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Daily News Blog

19
Dec

EPA Beginning to Backtrack on Farmworker Health Protections from Toxic Pesticides

(Beyond Pesticides, December 19, 2017) The U.S. Environmental Protection Agency (EPA) plans to revisit, and potentially weaken, rules passed in 2015 to  update farmworker protections from hazardous pesticides. Improvements to Agricultural Worker Protection Standards (AWPS) were proposed under the Obama Administration after over a 20-year delay. While certain provisions will go into effect next year, the Trump Administration and EPA Administrator Scott Pruitt will nonetheless propose new changes that are likely to significantly weaken safeguards for farmworker health. Health and farmworker groups are deriding the move as another signal that the current Administration is carrying out the orders of the pesticide industry.

Most workers in the U.S. look to the Occupational Safety and Health Administration (OSHA) for  standards  to  protect  them from exposure to hazardous chemicals. However, farmworkers are not eligible for protection under these rules. Protection for farmworkers from pesticides is left to EPA’s authority under AWPS, a standard that is far less protective than OSHA.

EPA announced in a press release that three aspects of the Obama-era AWPS would be revisited: i) a requirement that the farmworker be a minimum age of 18 to apply toxic pesticides; ii) a provision that establishes 25 to 100 ft ‘exclusion zones’ after toxic pesticide applications; and iii) a clause which allows farmworkers to have a ‘designated representative’ obtain information about where and when pesticides were applied.

Changes to these aspects of AWPS are viewed as a benefit to the pesticide industry, which says the rules will be too expensive to implement, and weaken health protections for farmworkers. What parent would want their child to apply restricted use pesticides, the most toxic chemicals on the market? How is it acceptable to expose any human to known carcinogens or neurotoxicants without reasonable buffer zones or areas to take shelter? Why should individuals, their doctors, or their attorneys be denied information about chemical exposure that could help address health problems or bring accountability to dangerous business practices?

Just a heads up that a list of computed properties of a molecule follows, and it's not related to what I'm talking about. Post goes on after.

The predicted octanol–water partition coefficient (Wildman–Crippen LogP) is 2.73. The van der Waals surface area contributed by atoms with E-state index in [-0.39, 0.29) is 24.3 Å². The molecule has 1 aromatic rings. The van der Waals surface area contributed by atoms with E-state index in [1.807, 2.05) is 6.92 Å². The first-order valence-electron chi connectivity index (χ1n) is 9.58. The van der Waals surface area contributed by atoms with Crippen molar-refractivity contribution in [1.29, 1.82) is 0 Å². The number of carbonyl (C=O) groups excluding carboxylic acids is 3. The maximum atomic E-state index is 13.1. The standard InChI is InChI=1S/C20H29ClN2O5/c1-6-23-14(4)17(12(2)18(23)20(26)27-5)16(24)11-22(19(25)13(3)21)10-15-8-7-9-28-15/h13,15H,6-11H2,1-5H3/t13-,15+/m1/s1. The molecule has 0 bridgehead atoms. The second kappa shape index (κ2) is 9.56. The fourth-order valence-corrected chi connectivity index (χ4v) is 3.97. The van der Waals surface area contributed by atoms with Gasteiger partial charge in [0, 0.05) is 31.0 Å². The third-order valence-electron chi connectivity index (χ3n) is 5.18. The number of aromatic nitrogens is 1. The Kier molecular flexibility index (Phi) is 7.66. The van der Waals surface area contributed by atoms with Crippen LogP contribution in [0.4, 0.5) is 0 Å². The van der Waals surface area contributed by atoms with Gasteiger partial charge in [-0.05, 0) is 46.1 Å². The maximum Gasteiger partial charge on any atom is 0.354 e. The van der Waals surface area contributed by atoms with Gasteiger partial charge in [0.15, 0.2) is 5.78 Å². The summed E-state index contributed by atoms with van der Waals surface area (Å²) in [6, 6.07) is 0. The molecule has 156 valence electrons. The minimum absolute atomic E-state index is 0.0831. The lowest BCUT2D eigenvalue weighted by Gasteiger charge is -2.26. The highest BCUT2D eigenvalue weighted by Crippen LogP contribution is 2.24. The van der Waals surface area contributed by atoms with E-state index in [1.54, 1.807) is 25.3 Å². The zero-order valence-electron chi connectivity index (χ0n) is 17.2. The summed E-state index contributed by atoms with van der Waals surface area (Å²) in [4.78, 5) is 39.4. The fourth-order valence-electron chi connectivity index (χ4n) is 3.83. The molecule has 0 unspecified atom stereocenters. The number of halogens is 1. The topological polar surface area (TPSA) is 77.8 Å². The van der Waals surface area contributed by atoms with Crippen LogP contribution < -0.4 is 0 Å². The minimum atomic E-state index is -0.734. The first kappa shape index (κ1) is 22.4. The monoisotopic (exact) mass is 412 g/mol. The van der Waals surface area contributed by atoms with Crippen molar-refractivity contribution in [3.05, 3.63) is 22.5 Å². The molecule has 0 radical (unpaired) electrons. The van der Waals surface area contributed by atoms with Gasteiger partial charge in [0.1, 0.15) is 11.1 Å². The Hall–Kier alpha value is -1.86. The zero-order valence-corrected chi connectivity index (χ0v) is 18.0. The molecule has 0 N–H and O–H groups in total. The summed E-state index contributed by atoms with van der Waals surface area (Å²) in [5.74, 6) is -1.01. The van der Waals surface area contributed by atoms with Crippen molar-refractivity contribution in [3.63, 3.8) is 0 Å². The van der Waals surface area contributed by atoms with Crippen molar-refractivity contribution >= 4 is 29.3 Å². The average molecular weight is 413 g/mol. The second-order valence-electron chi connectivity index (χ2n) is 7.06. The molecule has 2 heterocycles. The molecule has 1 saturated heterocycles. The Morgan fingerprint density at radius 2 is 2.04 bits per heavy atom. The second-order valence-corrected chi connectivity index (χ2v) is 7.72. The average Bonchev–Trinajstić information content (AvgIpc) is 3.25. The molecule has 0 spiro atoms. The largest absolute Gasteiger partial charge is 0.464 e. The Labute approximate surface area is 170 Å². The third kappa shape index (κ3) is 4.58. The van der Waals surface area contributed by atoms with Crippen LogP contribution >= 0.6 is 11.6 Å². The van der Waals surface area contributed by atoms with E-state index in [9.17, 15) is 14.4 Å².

Despite the plan to propose new rulemaking, EPA does plan to allow the Certification of Pesticide Applicators Rule within the AWPS to go into effect on May 22, 2018, nearly a year after originally intended. These rules provide new training and compliance requirements for pesticide applicators. In June 2017, farmworker and health organizations, including Earthjustice and Farmworker Justice, sued EPA for delaying the rule, which the agency provided the public only four days to comment on before making the move.

Farmworkers encounter both acute and chronic risks from pesticide exposure. A report published in late 2016 by the Center for Disease Control and Prevention (CDC) determined that between 2007 and 2011, over 2,600 cases of acute pesticide poisoning occurred among pesticide workers in 12 states. Poisoning incidents of agricultural pesticide applicators was over 37 times those of nonagricultural workers. A separate report from the state of California in 2016 found substantial increases in pesticide poisoning incidents.

Farmworkers and pesticide applicators are at increased risk for a range of diseases as a result of their frequent exposure to toxic pesticides. Research from the United States’ long-running Agricultural Health Study found earlier this year that male pesticide applicators who were part of a pesticide spill or related accident were more likely to experience DNA changes that make them more susceptible to prostate cancer.

While the Obama-era update to AWPS was not ideal, and could have been further strengthened, the process considered a wide range of stakeholder input, including both industry and farmworker advocates. Opening back up the rules will benefit only one group of stakeholders, the pesticide industry. To protect farmworkers in the face of government inaction and backsliding, help effect a shift in consumer preference away from foods laced with toxic pesticides. Vote with your food dollars by purchasing organic whenever possible. By choosing organic, consumers help grow a system that eschews the use of toxic pesticides, protecting the health of farmworkers and their families. To learn more about how buying organic food can help safeguard farmworkers from toxic pesticides, see Beyond Pesticides’ Eating with a Conscience guide. And for more information on how you can get educated and active in protecting farmworkers and changing our agricultural system towards safer practices, see Beyond Pesticides Agricultural Justice webpage.

All unattributed positions and opinions in this piece are those of Beyond Pesticides.

Source: EPA Press Release, Bloomberg BNA

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